Heavyweight champion Wladimir Klitschko tried his best. So, too, did Emanuel Steward, Klitschko's Hall of Fame trainer.
Their mission, which they accepted, was to try to convince even the most skeptical that some way, somehow Klitschko's 11th title defense -- against France's undersized, over-aged and inactive Jean-Marc Mormeck -- will be interesting, or at least competitive in the early going.
"He's definitely underestimated," Klitschko said. "There is more pressure on me than on Mormeck. He has nothing to lose, only to gain -- all the belts."
"I think the biggest obstacle in Wladimir's upcoming title defense is the fact that we're fighting a fighter with a style unlike any that Wladimir has had to fight," Steward said.
Klitschko and Mormeck meet for the recognized world heavyweight championship on Saturday (4:30 p.m. ET, Epix and EpixHD.com) at Espirit Arena -- where a sold-out crowd of about 50,000 is expected -- in Düsseldorf, Germany, in a fight that was rescheduled from December because of Klitschko's bout with kidney stones a week before the fight.
Few give Mormeck, France's most popular current fighter, much of a shot -- which, given how many tickets were sold, is a testament to Klitschko's popularity in Germany.
Klitschko, 35, is a physical machine, a chiseled 6-foot-6, 245 pounds with the biggest right hand in boxing and a left jab that is as hard as a power punch for many heavyweights.
Then there is Mormeck, the former cruiserweight champion. He is 39, stands a squat 5-11 and has never weighed more than 216 pounds in his three-fight heavyweight career, which began in late 2009 following a two-year retirement.
And in his return, Mormeck struggled in each of those three bouts, winning decisions against club fighter Vinny Maddalone, long-faded contender Fres Oquendo (a fight many thought Oquendo won) and one-time fringe contender Timur Ibragimov (a split verdict that many thought Ibragimov had won).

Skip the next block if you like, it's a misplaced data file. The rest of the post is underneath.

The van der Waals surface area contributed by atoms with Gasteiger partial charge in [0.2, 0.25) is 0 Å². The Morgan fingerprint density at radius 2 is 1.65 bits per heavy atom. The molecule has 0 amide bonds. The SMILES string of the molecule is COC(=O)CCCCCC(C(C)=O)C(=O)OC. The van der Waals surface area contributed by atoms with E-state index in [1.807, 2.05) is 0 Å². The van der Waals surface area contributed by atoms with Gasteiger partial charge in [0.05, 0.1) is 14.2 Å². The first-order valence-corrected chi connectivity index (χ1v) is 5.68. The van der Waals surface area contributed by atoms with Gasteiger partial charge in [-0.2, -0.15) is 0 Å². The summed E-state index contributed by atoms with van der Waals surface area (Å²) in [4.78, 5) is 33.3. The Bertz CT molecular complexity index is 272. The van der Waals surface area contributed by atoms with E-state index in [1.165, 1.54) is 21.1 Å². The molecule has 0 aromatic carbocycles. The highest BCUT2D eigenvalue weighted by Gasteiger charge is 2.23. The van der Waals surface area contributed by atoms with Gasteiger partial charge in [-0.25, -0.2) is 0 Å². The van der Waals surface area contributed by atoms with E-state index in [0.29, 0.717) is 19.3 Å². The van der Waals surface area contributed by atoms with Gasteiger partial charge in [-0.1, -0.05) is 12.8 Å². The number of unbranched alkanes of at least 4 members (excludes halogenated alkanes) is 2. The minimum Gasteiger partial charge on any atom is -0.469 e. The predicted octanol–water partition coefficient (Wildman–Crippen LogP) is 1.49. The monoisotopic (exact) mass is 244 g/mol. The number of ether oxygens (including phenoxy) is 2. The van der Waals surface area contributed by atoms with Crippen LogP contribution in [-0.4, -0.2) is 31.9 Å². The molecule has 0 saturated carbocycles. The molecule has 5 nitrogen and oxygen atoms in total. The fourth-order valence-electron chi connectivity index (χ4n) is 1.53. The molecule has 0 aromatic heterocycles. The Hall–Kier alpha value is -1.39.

In his final cruiserweight fight in 2007, Mormeck dropped David Haye but lost the title via seventh-round knockout. Haye later moved up to heavyweight and won a belt, which he lost last summer in a blowout decision loss to Klitschko.
Mormeck (36-4, 22 KOs) also hasn't fought in 15 months. On paper, it's a recipe for slaughter, though Mormeck rejected the notion.
"I have an iron will and will break Wladimir Klitschko mentally," he said. "I am not afraid of anybody and I am sure that I will beat Klitschko and take his belts."
Klitschko (56-3, 49 KOs), of Ukraine, tried his best to sell the fight.
"He's in tremendous physical shape. I saw his workout," Klitschko said. "I watched with Emanuel, and his style is like a copy of Mike Tyson's. He does a tremendous job of copying Mike Tyson. Mormeck is super-hyped up and motivated for this fight. He got more time to prepare when it was postponed, which is an advantage to him.
"It's going to be a challenge in the first few rounds because he will put a lot of pressure on me. He's obviously a fan of Mike's. He will go out there and try everything and anything he can. I see [it] in his attitude. He's very calm. He's smart, very self-confident. I think it's going to be, especially the beginning of the fight, a really good and tough challenge."
We've heard that refrain in each of Klitschko's previous 10 defenses only to watch him steamroll through one opponent after another as he and his older brother, fellow heavyweight titleholder Vitali Klitschko, have wiped out virtually the entire top 10. Along the way, Wladimir Klitschko has collected three of the four major sanctioning organization titles, claimed the lineal title and scored eight knockouts while barely losing any rounds.